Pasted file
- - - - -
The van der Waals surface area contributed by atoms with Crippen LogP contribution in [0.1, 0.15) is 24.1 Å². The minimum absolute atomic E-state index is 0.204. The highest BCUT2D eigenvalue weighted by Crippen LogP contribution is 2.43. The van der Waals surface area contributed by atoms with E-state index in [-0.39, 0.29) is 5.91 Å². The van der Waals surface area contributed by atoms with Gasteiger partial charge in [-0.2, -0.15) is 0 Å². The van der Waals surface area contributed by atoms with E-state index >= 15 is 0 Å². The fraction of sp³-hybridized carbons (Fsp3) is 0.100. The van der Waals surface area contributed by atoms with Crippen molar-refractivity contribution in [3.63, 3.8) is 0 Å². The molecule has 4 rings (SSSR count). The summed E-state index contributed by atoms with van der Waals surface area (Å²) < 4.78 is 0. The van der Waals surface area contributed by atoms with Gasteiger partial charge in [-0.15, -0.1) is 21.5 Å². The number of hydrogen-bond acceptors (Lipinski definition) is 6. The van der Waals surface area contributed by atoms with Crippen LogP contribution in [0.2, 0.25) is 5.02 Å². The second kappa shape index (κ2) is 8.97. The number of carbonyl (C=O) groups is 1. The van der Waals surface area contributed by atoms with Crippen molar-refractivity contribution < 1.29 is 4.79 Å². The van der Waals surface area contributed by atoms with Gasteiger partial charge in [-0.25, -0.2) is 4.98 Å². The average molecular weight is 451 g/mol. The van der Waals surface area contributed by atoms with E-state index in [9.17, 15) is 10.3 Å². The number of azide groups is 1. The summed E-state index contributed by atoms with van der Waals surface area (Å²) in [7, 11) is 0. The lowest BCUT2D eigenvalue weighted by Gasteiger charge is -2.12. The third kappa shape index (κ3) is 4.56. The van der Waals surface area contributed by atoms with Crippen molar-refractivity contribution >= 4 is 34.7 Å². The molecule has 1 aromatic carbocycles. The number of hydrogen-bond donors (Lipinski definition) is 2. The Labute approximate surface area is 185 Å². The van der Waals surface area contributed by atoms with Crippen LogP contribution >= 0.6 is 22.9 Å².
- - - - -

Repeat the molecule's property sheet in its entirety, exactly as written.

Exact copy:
The van der Waals surface area contributed by atoms with Crippen LogP contribution in [0.1, 0.15) is 24.1 Å². The minimum absolute atomic E-state index is 0.204. The highest BCUT2D eigenvalue weighted by Crippen LogP contribution is 2.43. The van der Waals surface area contributed by atoms with E-state index in [-0.39, 0.29) is 5.91 Å². The van der Waals surface area contributed by atoms with Gasteiger partial charge in [-0.2, -0.15) is 0 Å². The van der Waals surface area contributed by atoms with E-state index >= 15 is 0 Å². The fraction of sp³-hybridized carbons (Fsp3) is 0.100. The van der Waals surface area contributed by atoms with Crippen molar-refractivity contribution in [3.63, 3.8) is 0 Å². The molecule has 4 rings (SSSR count). The summed E-state index contributed by atoms with van der Waals surface area (Å²) < 4.78 is 0. The van der Waals surface area contributed by atoms with Gasteiger partial charge in [-0.15, -0.1) is 21.5 Å². The number of hydrogen-bond acceptors (Lipinski definition) is 6. The van der Waals surface area contributed by atoms with Crippen LogP contribution in [0.2, 0.25) is 5.02 Å². The second kappa shape index (κ2) is 8.97. The number of carbonyl (C=O) groups is 1. The van der Waals surface area contributed by atoms with Crippen molar-refractivity contribution < 1.29 is 4.79 Å². The van der Waals surface area contributed by atoms with Gasteiger partial charge in [-0.25, -0.2) is 4.98 Å². The average molecular weight is 451 g/mol. The van der Waals surface area contributed by atoms with E-state index in [9.17, 15) is 10.3 Å². The number of azide groups is 1. The summed E-state index contributed by atoms with van der Waals surface area (Å²) in [7, 11) is 0. The lowest BCUT2D eigenvalue weighted by Gasteiger charge is -2.12. The third kappa shape index (κ3) is 4.56. The van der Waals surface area contributed by atoms with Crippen molar-refractivity contribution >= 4 is 34.7 Å². The molecule has 1 aromatic carbocycles. The number of hydrogen-bond donors (Lipinski definition) is 2. The Labute approximate surface area is 185 Å². The van der Waals surface area contributed by atoms with Crippen LogP contribution >= 0.6 is 22.9 Å².